protecting consumers from travel fraud in the post-pandemic world

Listen to: Travel Fraud to Watch Out for in a Post-Pandemic World (10 mins):

If there’s one thing that Feedzai’s Q2 2021 Financial Crime Report made clear, it’s this: people are ready to travel again. Unfortunately, so are fraudsters - which is why it’s important to prepare for an uptick in travel fraud.

Based on exclusive data, the Financial Crime Report observed a 21% rise in cross-state spending among U.S. consumers from January to March 2021. This shift is a clear sign that American consumers are on the move again. What’s more, the report also found cross-border payments surged by 410% in the same time period. These shifts follow more than a year of lockdowns and vaccine rollouts, giving people the ability to move about again.

This sharp rise in cross-border payments indicates people are ready to travel again and are seeking to take advantage of new international travel opportunities. Unfortunately, so are fraudsters. After more than a year of lockdowns, many travelers and banks will be ill-prepared for new fraudsters’ scams. Here’s a breakdown of the scams to expect and how banks can prepare to protect customers.

Post-Pandemic Travel Fraud to Expect

People are clearly making plans to travel again after a long hiatus. Unfortunately, fraudsters have their own travel plans – and they don’t even have to leave their homes. A sudden rise in travelers gives these bad actors plenty of opportunities to push a variety of scams. Here are a few travel fraud scams we expect to see accelerate in the coming months.

Fake COVID tests & vaccine passports

Uncertainty over whether travelers need to show proof of vaccination or a negative COVID-19 test to visit a certain area gives fraudsters plenty of opportunities. Earlier this year, some regions limited travel to individuals who could provide a negative COVID-19 test. This shift in regulations created a market for fake test results especially among travelers who needed to travel for work. Earlier this year, law enforcement officials charged several individuals in France, Indonesia, and the U.K. for pushing fake coronavirus test schemes.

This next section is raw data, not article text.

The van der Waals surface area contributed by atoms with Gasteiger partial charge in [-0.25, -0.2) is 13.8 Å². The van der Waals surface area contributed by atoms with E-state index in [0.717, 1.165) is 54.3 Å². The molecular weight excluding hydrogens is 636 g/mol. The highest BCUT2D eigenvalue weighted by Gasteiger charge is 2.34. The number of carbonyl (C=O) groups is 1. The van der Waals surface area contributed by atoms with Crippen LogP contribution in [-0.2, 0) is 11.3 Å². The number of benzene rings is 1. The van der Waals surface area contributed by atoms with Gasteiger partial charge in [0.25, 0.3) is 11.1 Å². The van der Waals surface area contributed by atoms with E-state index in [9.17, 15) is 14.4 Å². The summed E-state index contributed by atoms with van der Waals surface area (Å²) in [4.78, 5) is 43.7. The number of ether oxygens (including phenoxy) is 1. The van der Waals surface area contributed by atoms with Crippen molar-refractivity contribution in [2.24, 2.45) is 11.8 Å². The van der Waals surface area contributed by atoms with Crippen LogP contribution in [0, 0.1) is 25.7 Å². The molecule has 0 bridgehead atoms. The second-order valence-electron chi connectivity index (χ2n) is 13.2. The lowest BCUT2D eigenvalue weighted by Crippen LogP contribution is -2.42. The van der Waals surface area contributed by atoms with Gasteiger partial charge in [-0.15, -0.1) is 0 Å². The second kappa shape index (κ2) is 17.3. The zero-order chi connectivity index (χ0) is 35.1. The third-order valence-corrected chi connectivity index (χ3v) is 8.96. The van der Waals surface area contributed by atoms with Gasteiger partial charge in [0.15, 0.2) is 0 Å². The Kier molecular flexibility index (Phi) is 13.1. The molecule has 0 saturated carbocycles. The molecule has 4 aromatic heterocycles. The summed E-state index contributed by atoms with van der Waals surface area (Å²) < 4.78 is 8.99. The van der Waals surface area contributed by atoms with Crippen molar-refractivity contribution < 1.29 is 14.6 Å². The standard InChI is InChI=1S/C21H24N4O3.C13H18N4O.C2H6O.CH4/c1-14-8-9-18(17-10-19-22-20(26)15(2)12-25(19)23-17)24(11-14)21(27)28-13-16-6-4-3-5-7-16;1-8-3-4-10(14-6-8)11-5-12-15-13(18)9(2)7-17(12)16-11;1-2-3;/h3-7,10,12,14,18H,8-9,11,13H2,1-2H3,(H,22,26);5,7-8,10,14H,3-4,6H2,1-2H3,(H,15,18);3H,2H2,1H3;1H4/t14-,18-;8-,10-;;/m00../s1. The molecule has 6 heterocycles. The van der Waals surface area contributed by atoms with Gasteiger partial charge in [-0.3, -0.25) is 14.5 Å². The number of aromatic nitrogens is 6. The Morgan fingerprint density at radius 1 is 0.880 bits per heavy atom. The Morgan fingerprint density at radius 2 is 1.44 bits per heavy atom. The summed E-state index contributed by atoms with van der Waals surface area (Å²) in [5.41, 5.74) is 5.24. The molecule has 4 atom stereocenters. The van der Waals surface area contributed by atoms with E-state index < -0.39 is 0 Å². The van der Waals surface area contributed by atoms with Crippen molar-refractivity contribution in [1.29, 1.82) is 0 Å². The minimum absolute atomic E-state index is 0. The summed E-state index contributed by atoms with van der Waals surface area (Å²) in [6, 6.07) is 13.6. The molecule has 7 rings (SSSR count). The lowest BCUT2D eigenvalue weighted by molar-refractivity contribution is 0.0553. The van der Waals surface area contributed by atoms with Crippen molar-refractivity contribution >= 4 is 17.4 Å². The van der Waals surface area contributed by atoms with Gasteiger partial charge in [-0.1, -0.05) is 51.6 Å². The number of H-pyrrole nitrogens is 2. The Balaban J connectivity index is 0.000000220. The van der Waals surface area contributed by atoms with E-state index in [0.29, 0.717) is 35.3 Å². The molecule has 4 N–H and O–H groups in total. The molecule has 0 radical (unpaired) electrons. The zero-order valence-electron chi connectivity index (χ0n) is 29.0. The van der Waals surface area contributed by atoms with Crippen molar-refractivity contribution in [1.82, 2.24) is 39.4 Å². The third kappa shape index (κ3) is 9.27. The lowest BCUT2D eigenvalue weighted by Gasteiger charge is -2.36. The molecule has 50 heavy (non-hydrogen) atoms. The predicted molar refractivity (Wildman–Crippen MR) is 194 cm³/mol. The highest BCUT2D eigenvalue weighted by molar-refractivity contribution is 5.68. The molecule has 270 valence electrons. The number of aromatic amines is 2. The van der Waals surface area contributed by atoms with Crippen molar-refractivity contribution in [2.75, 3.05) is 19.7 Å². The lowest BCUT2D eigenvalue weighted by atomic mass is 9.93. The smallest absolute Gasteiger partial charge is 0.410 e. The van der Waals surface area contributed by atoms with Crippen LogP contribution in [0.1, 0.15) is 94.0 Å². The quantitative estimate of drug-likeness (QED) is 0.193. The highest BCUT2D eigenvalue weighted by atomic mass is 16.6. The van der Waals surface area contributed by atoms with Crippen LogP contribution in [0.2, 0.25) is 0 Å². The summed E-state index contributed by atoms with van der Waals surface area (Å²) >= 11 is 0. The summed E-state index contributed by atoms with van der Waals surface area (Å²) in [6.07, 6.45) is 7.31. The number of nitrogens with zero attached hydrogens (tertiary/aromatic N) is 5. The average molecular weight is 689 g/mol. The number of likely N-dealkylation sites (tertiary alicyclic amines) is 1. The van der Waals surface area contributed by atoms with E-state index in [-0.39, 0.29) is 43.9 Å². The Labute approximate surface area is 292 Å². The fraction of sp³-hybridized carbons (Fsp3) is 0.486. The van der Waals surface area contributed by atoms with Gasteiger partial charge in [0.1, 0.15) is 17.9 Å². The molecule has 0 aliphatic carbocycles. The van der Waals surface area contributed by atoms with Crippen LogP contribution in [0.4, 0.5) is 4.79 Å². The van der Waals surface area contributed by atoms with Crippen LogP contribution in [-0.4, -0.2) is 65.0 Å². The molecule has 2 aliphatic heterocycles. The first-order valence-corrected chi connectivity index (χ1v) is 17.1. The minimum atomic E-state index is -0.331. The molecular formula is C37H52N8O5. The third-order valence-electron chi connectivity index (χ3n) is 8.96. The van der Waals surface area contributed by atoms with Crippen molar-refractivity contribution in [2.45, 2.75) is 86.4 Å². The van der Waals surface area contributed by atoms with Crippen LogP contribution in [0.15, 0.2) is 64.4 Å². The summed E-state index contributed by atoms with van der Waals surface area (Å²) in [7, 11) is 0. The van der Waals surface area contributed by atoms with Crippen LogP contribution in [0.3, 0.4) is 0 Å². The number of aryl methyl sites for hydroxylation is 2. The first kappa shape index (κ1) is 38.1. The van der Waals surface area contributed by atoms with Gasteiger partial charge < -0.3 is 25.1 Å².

Vaccine passports are another hot target for fraudsters. For example, in the U.K., vaccine passports are available through the nation’s NHS mobile app and could be required for people to attend conferences or travel for vacations or for their jobs. Fraudsters are already pushing fake vaccine passports to people desperate to travel via phishing emails, text messages, social media posts, or fake ads. Across the ocean, the U.S. Better Business Bureau is already warning consumers to watch out for potential scams – even though an official national vaccine passport has not yet been issued. Banks should watch for these types of travel fraud scams by monitoring unusual payments from their customers’ accounts.

Fake airline tickets

When the pandemic set in, fraudsters quickly took advantage of a wave of customer ticket cancellations for their own gains. They often did so using purchase scams, a type of authorized push payment fraud in which fraudsters promise goods or services they never intend to deliver. For instance, they might have pretended to be a travel agent offering to cancel travelers’ vacation plans for a fee. However, once the fees were paid, the “agent” disappeared, leaving the victim out even more money. In the post-pandemic world, their tactic shifts to dirt-cheap airline tickets for a fee. But – you guessed it – the tickets never materialize after the fee is paid. Scammers could also attempt to sell fake travel insurance or access to a timeshare for a vacation rental.

A false positive spike 

When the pandemic first unfolded, customers had to rapidly change their behaviors by working from home and doing much more of their banking and via eCommerce. This shift in behavior threw many machine learning algorithms for a loop because they weren’t robust enough to adjust to new “normal” behaviors. With vaccine rollouts underway and many restrictions being lifted worldwide, the same problem has emerged.